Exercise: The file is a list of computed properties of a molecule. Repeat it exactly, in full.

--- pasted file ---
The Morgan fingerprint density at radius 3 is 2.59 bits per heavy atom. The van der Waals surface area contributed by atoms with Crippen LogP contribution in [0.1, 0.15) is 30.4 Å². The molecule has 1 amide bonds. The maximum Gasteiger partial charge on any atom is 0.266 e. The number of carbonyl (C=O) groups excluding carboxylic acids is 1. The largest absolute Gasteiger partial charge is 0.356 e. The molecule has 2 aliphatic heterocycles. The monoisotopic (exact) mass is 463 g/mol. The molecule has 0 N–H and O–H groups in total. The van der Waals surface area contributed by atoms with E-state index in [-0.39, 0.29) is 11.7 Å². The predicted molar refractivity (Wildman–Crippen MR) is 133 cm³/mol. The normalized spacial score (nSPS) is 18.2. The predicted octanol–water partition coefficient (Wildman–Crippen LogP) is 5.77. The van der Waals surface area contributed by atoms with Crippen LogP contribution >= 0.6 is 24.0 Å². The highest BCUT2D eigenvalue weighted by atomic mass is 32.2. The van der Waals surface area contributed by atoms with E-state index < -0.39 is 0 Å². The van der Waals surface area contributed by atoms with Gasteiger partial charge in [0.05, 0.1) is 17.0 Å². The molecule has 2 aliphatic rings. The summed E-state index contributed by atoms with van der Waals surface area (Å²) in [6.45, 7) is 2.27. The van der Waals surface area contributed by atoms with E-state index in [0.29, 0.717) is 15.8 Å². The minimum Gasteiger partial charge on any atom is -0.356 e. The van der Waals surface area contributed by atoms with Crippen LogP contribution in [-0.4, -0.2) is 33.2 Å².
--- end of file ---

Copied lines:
The Morgan fingerprint density at radius 3 is 2.59 bits per heavy atom. The van der Waals surface area contributed by atoms with Crippen LogP contribution in [0.1, 0.15) is 30.4 Å². The molecule has 1 amide bonds. The maximum Gasteiger partial charge on any atom is 0.266 e. The number of carbonyl (C=O) groups excluding carboxylic acids is 1. The largest absolute Gasteiger partial charge is 0.356 e. The molecule has 2 aliphatic heterocycles. The monoisotopic (exact) mass is 463 g/mol. The molecule has 0 N–H and O–H groups in total. The van der Waals surface area contributed by atoms with E-state index in [-0.39, 0.29) is 11.7 Å². The predicted molar refractivity (Wildman–Crippen MR) is 133 cm³/mol. The normalized spacial score (nSPS) is 18.2. The predicted octanol–water partition coefficient (Wildman–Crippen LogP) is 5.77. The van der Waals surface area contributed by atoms with Crippen LogP contribution >= 0.6 is 24.0 Å². The highest BCUT2D eigenvalue weighted by atomic mass is 32.2. The van der Waals surface area contributed by atoms with E-state index < -0.39 is 0 Å². The van der Waals surface area contributed by atoms with Gasteiger partial charge in [0.05, 0.1) is 17.0 Å². The molecule has 2 aliphatic rings. The summed E-state index contributed by atoms with van der Waals surface area (Å²) in [6.45, 7) is 2.27. The van der Waals surface area contributed by atoms with E-state index in [0.29, 0.717) is 15.8 Å². The minimum Gasteiger partial charge on any atom is -0.356 e. The van der Waals surface area contributed by atoms with Crippen LogP contribution in [-0.4, -0.2) is 33.2 Å².